On­tario at the fore­front

Wynne fol­low­ing in the foot­steps of Ro­barts

The Hamilton Spectator - - COMMENT - Martin Regg Cohn’s col­umns on On­tario pol­i­tics ap­pear in Torstar news­pa­pers.

It ap­pears that On­tario has been in the fore­front of Cana­dian pension plan­ning for many years.

Re­mem­ber that wild and crazy idea for a new pub­lic pension plan in On­tario? True, it was set aside.

The other pre­miers co-opted the idea — co-op­er­a­tive fed­er­al­ism — and pro­duced an even bet­ter pan-Cana­dian plan.

But let’s re­visit, for a mo­ment, On­tario’s idea at a par­tic­u­lar mo­ment in time.

“The bill of­fers pension ar­range­ments that are bet­ter adapted to a world in which in­dus­try needs to be flex­i­ble and labour needs to be mo­bile,” On­tario’s premier pro­claimed in the leg­is­la­ture.

An­other over­reach­ing re­form by the prov­ince’s re­lent­lessly left-lean­ing premier?

“The pen­sions that peo­ple gain will not be for­feited as so many are to­day … and as time goes by there will be more and big­ger in­comes at re­tire­ment.”

Say what you will about Kath­leen Wynne, but we’re not talk­ing about her. Not here.

In fact, the above quo­ta­tion — and quixotic pension pro­posal — em­anated from none other than former Pro­gres­sive Con­ser­va­tive premier John Ro­barts in 1963. Back then, Ro­barts stressed that if other prov­inces were in­ter­ested, a re­cip­ro­cal ar­range­ment could re­sult.

Ot­tawa and the other pre­miers bought into the idea, cul­mi­nat­ing in the Canada Pension Plan in 1966.

Wynne’s On­tario Re­tire­ment Pension Plan, which forced the is­sue back onto the agenda, was ul­ti­mately sub­sumed by an en­hanced CPP. Ear­lier this month, Man­i­toba be­came the lat­est prov­ince to add its sig­na­ture to a com­pro­mise deal ahead of a pre­miers’ meet­ing next week in White­horse.

An alert reader pointed out the his­toric par­al­lels be­tween Ro­barts and Wynne. Who knew the two shared a pas­sion for pen­sions?

“I have read your pension ar­ti­cles with in­ter­est. I am sur­prised, how­ever, that you did not re­fer to On­tario’s planned pension plan in the early 1960s which was the ba­sis of the CPP,” wrote John Brugos. “It ap­pears that On­tario has been in the fore­front of Cana­dian pension plan­ning for many years.”

But not ev­ery­one is buy­ing into the CPP — whether the orig­i­nal ver­sion or the fu­ture en­hance­ment.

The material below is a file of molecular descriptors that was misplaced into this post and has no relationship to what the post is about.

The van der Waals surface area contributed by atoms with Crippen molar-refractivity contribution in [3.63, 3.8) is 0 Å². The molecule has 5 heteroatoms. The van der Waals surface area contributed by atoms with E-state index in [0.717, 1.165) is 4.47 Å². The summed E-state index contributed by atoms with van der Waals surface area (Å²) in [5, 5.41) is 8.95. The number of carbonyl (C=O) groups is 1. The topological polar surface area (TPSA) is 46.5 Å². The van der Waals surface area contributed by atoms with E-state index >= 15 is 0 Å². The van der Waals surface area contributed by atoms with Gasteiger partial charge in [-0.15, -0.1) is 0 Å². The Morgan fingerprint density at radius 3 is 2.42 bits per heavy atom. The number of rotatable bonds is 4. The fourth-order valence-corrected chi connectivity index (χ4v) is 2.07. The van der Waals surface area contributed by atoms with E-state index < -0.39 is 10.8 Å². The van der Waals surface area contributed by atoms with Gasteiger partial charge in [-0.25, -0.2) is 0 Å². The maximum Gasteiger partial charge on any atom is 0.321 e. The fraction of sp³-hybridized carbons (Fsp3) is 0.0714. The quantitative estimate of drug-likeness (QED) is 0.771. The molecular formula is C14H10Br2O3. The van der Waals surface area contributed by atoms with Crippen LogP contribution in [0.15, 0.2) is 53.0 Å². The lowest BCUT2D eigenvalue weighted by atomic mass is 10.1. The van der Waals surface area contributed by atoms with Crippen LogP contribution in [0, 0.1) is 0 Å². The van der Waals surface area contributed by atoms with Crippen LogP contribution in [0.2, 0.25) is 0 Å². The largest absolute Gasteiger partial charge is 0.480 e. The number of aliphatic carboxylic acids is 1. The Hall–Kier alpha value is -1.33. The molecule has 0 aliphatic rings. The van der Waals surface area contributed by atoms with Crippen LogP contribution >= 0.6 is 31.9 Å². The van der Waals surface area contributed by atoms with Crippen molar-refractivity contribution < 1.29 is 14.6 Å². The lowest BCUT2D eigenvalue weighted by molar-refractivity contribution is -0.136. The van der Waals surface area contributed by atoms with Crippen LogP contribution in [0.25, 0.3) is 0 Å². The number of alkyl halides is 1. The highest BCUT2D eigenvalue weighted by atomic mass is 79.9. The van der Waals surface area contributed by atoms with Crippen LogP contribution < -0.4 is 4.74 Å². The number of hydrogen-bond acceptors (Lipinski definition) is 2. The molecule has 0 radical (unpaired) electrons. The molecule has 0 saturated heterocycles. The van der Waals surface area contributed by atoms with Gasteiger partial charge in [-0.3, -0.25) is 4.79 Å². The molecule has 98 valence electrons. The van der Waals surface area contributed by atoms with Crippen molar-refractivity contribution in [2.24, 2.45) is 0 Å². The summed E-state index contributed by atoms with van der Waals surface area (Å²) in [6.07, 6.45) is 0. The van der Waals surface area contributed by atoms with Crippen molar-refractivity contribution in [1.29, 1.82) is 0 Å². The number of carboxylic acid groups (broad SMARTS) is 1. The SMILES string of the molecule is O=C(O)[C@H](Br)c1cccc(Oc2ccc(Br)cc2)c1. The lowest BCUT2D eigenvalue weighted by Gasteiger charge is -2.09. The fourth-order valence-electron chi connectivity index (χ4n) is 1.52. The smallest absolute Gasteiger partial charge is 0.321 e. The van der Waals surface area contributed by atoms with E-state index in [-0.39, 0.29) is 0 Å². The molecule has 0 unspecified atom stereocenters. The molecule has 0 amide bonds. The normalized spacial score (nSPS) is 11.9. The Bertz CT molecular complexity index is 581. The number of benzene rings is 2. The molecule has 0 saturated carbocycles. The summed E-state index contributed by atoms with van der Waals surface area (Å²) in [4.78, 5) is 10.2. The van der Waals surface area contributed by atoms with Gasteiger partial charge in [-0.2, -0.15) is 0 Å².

The Cana­dian Fed­er­a­tion of In­de­pen­dent Busi­ness con­tin­ues to col­lect pe­ti­tion sig­na­tures claim­ing its mem­bers aren’t in the busi­ness of help­ing work­ers save for re­tire­ment. And the right-lean­ing Fraser In­sti­tute, cling­ing to its Ayn Rand roots, main­tains a run­ning bat­tle against the CPP — in­sist­ing its low fees, high re­turns, and con­tin­u­ing bank­a­bil­ity are merely a mi­rage.

I’ve re­but­ted their shib­bo­leths be­fore — no­tably the ar­gu­ment that there is no fu­ture re­tire­ment short­fall to shore up. These crit­ics cite to­day’s se­niors as ev­i­dence that re­tirees can coast on their work­place pen­sions and abun­dant home equity.

But the Fraser In­sti­tute fails to grasp that an ex­panded CPP is not, in fact, tar­geted at re­tirees or boomers. It is aimed at younger work­ers weighed down by stu­dent debt, con­signed to pre­car­i­ous em­ploy­ment, bereft of work­place pen­sions, and priced out of the hous­ing mar­ket.

Cana­di­ans in­tu­itively un­der­stood the ap­peal of a pub­lic pension in the 1960s — first provin­cially, and ul­ti­mately fed­er­ally. Here’s how S.J. Ran­dall, then-chair of the On­tario Eco­nomic Coun­cil, ex­plained the chal­lenge as the Ro­barts plan moved for­ward in 1963:

“One of the trou­bles of the labour force is the in­abil­ity of so many to hold a job for long.”

Sound fa­mil­iar? To­day, we call it pre­car­i­ous em­ploy­ment.

And it is the fu­ture. As life­time jobs and work­place pen­sions fade into the past, all the more rea­son to up­date an out­dated CPP.



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